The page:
The script is wretched, an onanistic cougar fantasy in which a playwright who merely steals her dialogue verbatim from life around her is heralded as "major," and romance itself just a convenient series of cheap contrivances as convincing as a presidential con-job. The movie is so sickeningly self-aggrandizing that it undermines completely the charms that Nicholson and Keaton provide--- and then dares to go even further in its smug self-congratulation. After all, we're supposed to believe that Keaton's eventual manic-depression is supposed to be a liberation, her (Gawd help me...) freedom to feel again, rather than a cloying and chuckleless excuse for Keaton to laugh and cry in clambersome successions. If I were a woman, I'd be especially offended by this characterization that suggests that a woman's path to happiness is all about allowing herself to be as neurotic and unstable, and even vindictive, as she wants to be; after all, the cad will reform himself, creativity will just miraculously come straight out of life itself (word for word!), and romantic resolution will come as glibly and as consequence-free as one could possibly fathom.
Until then, though, the characters can indulge in grotesquely cynical platitudes and whinges, the latter from Keaton, the former from the wonderful Frances McDormand, who is utterly wasted, save to deliver a pompous prognostication about sexist double standards and then vanish all-but-completely. The supporting cast really gets short-shrift here, especially Keanu Reeves, and you know things are bad when I start feeling sorry for Keanu Reeves. Here's he stuck in what they used to call the Ralph Bellamy role, as the decent chap who's finally gonna get screwed over simply because he's not the romantic lead. (It's now called the Bill Pullman role, and it remains as thankless as ever.) What's most putrefying about the movie, however, is that it's finally just a public exercise in art as therapy, writer-director Nancy Meyers clearly overidentifying with her heroine to the point that self-flattery becomes personal sanctification, especially as we're supposed to realize how wonderful her heroine is for deigning to receive at last her rakish and repentant suitor, of course against the cliched backdrop of Paris in winter. You see, we're supposed to think she's perfect because she accepts her age and life with someone her own age, a gesture of such supposed romantic munificence as to suggest its inevitability as an ending. After all, every woman in her late 50s would choose Jack Nicholson over Keanu Reeves, even if Keanu's a strapping young doctor in the Hamptons who loves her work and thinks the sun shines out of her surprisingly still-shapely ass. Any self-respecting feminist that doesn't recognize by this point that Meyers is just composing a cinematic paean to herself should probably just apron herself and beginning looking through Barbara Billingsley's boudoir for her bedtime wear. Even Keaton's estimable radiance can't compensate for this vomitously invidious vanity-project: her vivaciousness isn't quite enough to counteract the movie's fundamental vacuousness and its offensively-vituperative inclinations.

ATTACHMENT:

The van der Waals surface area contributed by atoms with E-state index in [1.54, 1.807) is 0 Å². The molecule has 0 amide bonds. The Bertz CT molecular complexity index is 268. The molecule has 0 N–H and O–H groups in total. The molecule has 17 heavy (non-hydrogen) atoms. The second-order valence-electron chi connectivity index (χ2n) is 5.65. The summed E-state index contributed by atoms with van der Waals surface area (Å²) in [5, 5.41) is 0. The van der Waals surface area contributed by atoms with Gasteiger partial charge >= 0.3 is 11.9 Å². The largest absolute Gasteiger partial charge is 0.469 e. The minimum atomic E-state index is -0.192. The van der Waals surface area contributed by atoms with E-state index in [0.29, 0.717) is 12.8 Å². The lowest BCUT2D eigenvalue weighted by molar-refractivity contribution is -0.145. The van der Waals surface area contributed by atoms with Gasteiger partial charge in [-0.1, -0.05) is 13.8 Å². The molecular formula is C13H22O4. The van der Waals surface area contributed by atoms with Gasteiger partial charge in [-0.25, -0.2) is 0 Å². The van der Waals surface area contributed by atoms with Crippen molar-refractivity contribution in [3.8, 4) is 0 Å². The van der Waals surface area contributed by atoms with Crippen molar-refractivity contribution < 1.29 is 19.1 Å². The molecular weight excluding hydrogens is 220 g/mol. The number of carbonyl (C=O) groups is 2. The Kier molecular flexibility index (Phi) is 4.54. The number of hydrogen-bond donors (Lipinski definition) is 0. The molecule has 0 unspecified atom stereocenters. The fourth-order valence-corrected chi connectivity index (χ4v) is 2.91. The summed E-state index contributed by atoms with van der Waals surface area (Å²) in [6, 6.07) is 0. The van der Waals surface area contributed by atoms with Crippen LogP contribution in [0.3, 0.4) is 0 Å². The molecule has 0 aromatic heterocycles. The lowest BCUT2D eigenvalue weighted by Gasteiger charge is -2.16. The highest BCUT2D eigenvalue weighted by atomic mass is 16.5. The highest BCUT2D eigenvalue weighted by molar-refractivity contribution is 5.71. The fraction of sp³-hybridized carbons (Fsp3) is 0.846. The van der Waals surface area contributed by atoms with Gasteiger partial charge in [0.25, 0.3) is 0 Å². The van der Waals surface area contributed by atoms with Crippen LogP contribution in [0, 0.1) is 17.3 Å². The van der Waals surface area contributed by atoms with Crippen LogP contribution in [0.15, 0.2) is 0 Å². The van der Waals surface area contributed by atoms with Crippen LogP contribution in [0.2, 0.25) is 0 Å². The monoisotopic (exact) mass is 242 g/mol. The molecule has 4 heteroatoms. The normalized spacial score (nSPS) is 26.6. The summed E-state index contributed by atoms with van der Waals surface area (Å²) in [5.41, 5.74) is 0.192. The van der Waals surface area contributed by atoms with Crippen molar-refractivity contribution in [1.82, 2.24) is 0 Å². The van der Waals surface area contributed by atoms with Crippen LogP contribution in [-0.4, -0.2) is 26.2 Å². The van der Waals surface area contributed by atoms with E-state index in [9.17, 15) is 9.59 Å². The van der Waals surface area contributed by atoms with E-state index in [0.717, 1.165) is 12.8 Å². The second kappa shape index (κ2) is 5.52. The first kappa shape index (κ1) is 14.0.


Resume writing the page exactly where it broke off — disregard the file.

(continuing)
Ironically, I find myself returning where I began. Blood Simple makes brilliant use of the Four Tops' "It's The Same Old Song," but it's Something's Gotta Give that feels like the same old song, an insipid and ultimately aggravating one that's neither as observant or as amusing as it thinks it is. Then again, "Something's Gotta Give" is a song by the McGuire Sisters, isn't it? Hmmmm. Think I'd rather end up like M. Emmet Walsh's detective than watch that movie again--- especially when penguins seem to offer so much more insight, and elicit so much more feeling.